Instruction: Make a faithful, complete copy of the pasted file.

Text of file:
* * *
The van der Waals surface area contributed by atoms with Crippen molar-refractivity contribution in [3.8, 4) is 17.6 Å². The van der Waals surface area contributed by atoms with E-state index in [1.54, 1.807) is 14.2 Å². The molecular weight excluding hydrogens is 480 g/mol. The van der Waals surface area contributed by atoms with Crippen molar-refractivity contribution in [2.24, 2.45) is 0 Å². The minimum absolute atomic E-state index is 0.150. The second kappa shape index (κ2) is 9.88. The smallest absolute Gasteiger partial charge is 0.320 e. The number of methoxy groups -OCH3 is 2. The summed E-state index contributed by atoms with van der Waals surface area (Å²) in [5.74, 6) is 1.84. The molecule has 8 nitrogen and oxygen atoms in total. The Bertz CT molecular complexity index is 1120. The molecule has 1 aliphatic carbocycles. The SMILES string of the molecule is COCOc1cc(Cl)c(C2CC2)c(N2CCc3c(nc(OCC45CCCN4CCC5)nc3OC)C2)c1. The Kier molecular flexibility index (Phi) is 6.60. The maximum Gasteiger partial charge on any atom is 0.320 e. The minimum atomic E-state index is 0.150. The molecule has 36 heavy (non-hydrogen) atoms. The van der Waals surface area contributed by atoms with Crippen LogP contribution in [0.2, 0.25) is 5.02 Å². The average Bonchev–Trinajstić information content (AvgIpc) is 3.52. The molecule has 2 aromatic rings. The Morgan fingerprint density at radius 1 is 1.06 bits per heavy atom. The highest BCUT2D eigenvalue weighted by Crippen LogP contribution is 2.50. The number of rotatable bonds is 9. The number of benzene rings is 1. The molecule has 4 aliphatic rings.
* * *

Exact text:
The van der Waals surface area contributed by atoms with Crippen molar-refractivity contribution in [3.8, 4) is 17.6 Å². The van der Waals surface area contributed by atoms with E-state index in [1.54, 1.807) is 14.2 Å². The molecular weight excluding hydrogens is 480 g/mol. The van der Waals surface area contributed by atoms with Crippen molar-refractivity contribution in [2.24, 2.45) is 0 Å². The minimum absolute atomic E-state index is 0.150. The second kappa shape index (κ2) is 9.88. The smallest absolute Gasteiger partial charge is 0.320 e. The number of methoxy groups -OCH3 is 2. The summed E-state index contributed by atoms with van der Waals surface area (Å²) in [5.74, 6) is 1.84. The molecule has 8 nitrogen and oxygen atoms in total. The Bertz CT molecular complexity index is 1120. The molecule has 1 aliphatic carbocycles. The SMILES string of the molecule is COCOc1cc(Cl)c(C2CC2)c(N2CCc3c(nc(OCC45CCCN4CCC5)nc3OC)C2)c1. The Kier molecular flexibility index (Phi) is 6.60. The maximum Gasteiger partial charge on any atom is 0.320 e. The minimum atomic E-state index is 0.150. The molecule has 36 heavy (non-hydrogen) atoms. The van der Waals surface area contributed by atoms with Crippen LogP contribution in [0.2, 0.25) is 5.02 Å². The average Bonchev–Trinajstić information content (AvgIpc) is 3.52. The molecule has 2 aromatic rings. The Morgan fingerprint density at radius 1 is 1.06 bits per heavy atom. The highest BCUT2D eigenvalue weighted by Crippen LogP contribution is 2.50. The number of rotatable bonds is 9. The number of benzene rings is 1. The molecule has 4 aliphatic rings.